Years ago bunches of the strong-smelling southern wood were carried through evil-smelling streets before the days of proper drainage. It was believed to be a protection against infection for the bearer.


Southernwood, artemisia abrotanum, is an attractive, ornamental garden shrub with soft, feathery, greyish-green leaves and a refreshing lemony scent. The yellowy-white flowers are small and inconspicuous and only bloom in warm climates, The shrub grows quite tall but becomes rather ragged and needs to be trimmed to keep a good shape. It is a very popular background plant to have in the border.
In the home southernwood is a useful herb as a moth deterrent. Small bags filled with dried southern- wood can be hung in cupboards (closets) and drawers amongst linen and woollens. The little bags should be refilled every year. The herb loses its fresh lemony scent and it is not so effective.
Grow southernwood in ordinary garden soil in a sunny position. It is propagated by long cuttings taken in April. All the leaves from the lower half of the cutting should be removed and the cuttings set into sandy soil, burying half the stem. They will be ready for planting in their permanent position the following spring.
Southernwood will dry easily and retain its strong scent. Cut down the stems in July and August for drying and remove the lower part of the stems. Tie the stems together in loose bunches and hang them upside down in a warm cupboard. As soon as the leaves crackle when touched strip them off the stems and store the leaves in the usual way.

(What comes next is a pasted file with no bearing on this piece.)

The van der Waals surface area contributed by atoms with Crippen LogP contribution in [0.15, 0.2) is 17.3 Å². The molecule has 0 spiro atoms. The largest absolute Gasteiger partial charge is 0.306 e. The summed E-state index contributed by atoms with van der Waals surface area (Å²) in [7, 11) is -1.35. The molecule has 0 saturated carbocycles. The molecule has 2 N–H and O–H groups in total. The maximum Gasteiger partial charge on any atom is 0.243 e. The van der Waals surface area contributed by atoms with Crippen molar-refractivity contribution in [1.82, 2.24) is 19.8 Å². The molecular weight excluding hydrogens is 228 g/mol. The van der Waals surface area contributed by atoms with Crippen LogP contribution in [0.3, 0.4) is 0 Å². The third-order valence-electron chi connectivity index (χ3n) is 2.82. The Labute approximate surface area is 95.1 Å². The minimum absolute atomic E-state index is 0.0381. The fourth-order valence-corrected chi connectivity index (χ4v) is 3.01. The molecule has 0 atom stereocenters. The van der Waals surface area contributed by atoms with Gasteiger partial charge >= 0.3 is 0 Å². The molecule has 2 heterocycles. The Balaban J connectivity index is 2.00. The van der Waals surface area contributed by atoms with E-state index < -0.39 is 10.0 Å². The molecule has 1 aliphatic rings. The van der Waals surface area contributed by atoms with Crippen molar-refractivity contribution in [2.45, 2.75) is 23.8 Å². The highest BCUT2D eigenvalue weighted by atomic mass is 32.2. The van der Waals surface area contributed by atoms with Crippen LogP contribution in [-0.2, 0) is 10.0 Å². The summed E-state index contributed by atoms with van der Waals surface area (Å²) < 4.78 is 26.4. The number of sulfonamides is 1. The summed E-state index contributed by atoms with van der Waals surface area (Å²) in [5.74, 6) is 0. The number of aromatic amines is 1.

Southernwood, with its strong but refreshing scent, can be added to the bath water for a relaxing soothing bath after a tiring day.

* To make a herbal bath: Fill a muslin or cheesecloth bag full of southernwood and tie it to the hot water tap (faucet) so that the water passes through it.

Southernwood makes a good dry shampoo for oily hair where continual washing does not help.

* To make a dry shampoo: Mix finely-powdered dried southern wood with an equal quantity of arrowroot powder. Sprinkle lightly over the hair, and massage it into the scalp. Leave it for 5-10 minutes then brush the hair well to remove all the shampoo.

* A concentrated infusion of southernwood can be added to a strong soapwort solution and used as a wet shampoo.

A hair rinse made with a mixture of southernwood, rosemary, parsley and yarrow will prevent oily hair.

* To make a hair rinse: Mix equal quantities of the herbs together. Pour 2 cupfuls of boiling water over 2 tablespoons of dried herbs. Leave for about an hour, then strain into a screwtop bottle. Use regularly.